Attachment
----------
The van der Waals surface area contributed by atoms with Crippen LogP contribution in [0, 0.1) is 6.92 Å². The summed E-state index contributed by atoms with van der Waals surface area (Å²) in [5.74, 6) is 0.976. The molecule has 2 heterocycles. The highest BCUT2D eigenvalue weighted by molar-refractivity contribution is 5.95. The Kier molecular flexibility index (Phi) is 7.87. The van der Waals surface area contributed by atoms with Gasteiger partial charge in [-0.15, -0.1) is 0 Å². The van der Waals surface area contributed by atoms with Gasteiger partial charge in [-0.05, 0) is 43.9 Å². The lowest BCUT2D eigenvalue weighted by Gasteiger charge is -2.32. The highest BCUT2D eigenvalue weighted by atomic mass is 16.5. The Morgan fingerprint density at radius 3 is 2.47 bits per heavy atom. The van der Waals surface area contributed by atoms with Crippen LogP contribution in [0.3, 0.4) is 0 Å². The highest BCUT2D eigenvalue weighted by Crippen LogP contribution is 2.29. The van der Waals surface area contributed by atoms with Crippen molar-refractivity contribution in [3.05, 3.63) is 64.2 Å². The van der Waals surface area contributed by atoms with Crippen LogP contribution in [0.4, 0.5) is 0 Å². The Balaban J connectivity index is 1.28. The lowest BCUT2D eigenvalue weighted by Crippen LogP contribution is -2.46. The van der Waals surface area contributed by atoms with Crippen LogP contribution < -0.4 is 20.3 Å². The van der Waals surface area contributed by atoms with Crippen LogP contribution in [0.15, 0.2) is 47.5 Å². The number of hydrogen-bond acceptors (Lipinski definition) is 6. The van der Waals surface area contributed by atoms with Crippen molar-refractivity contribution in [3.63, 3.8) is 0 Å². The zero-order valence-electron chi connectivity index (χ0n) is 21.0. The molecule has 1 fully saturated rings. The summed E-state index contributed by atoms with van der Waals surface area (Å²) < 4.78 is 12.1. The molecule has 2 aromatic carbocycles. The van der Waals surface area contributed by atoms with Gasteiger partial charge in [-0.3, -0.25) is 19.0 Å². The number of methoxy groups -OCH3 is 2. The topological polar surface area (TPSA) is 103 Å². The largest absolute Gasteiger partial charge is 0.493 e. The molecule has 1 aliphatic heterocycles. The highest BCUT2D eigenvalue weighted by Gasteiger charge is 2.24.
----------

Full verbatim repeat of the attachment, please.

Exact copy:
The van der Waals surface area contributed by atoms with Crippen LogP contribution in [0, 0.1) is 6.92 Å². The summed E-state index contributed by atoms with van der Waals surface area (Å²) in [5.74, 6) is 0.976. The molecule has 2 heterocycles. The highest BCUT2D eigenvalue weighted by molar-refractivity contribution is 5.95. The Kier molecular flexibility index (Phi) is 7.87. The van der Waals surface area contributed by atoms with Gasteiger partial charge in [-0.15, -0.1) is 0 Å². The van der Waals surface area contributed by atoms with Gasteiger partial charge in [-0.05, 0) is 43.9 Å². The lowest BCUT2D eigenvalue weighted by Gasteiger charge is -2.32. The highest BCUT2D eigenvalue weighted by atomic mass is 16.5. The Morgan fingerprint density at radius 3 is 2.47 bits per heavy atom. The van der Waals surface area contributed by atoms with Crippen LogP contribution in [0.3, 0.4) is 0 Å². The highest BCUT2D eigenvalue weighted by Crippen LogP contribution is 2.29. The van der Waals surface area contributed by atoms with Crippen molar-refractivity contribution in [3.05, 3.63) is 64.2 Å². The van der Waals surface area contributed by atoms with Crippen LogP contribution in [0.4, 0.5) is 0 Å². The Balaban J connectivity index is 1.28. The lowest BCUT2D eigenvalue weighted by Crippen LogP contribution is -2.46. The van der Waals surface area contributed by atoms with Crippen LogP contribution < -0.4 is 20.3 Å². The van der Waals surface area contributed by atoms with Crippen LogP contribution in [0.15, 0.2) is 47.5 Å². The number of hydrogen-bond acceptors (Lipinski definition) is 6. The van der Waals surface area contributed by atoms with Crippen molar-refractivity contribution in [3.63, 3.8) is 0 Å². The zero-order valence-electron chi connectivity index (χ0n) is 21.0. The molecule has 1 fully saturated rings. The summed E-state index contributed by atoms with van der Waals surface area (Å²) < 4.78 is 12.1. The molecule has 2 aromatic carbocycles. The van der Waals surface area contributed by atoms with Gasteiger partial charge in [-0.3, -0.25) is 19.0 Å². The number of methoxy groups -OCH3 is 2. The topological polar surface area (TPSA) is 103 Å². The largest absolute Gasteiger partial charge is 0.493 e. The molecule has 1 aliphatic heterocycles. The highest BCUT2D eigenvalue weighted by Gasteiger charge is 2.24.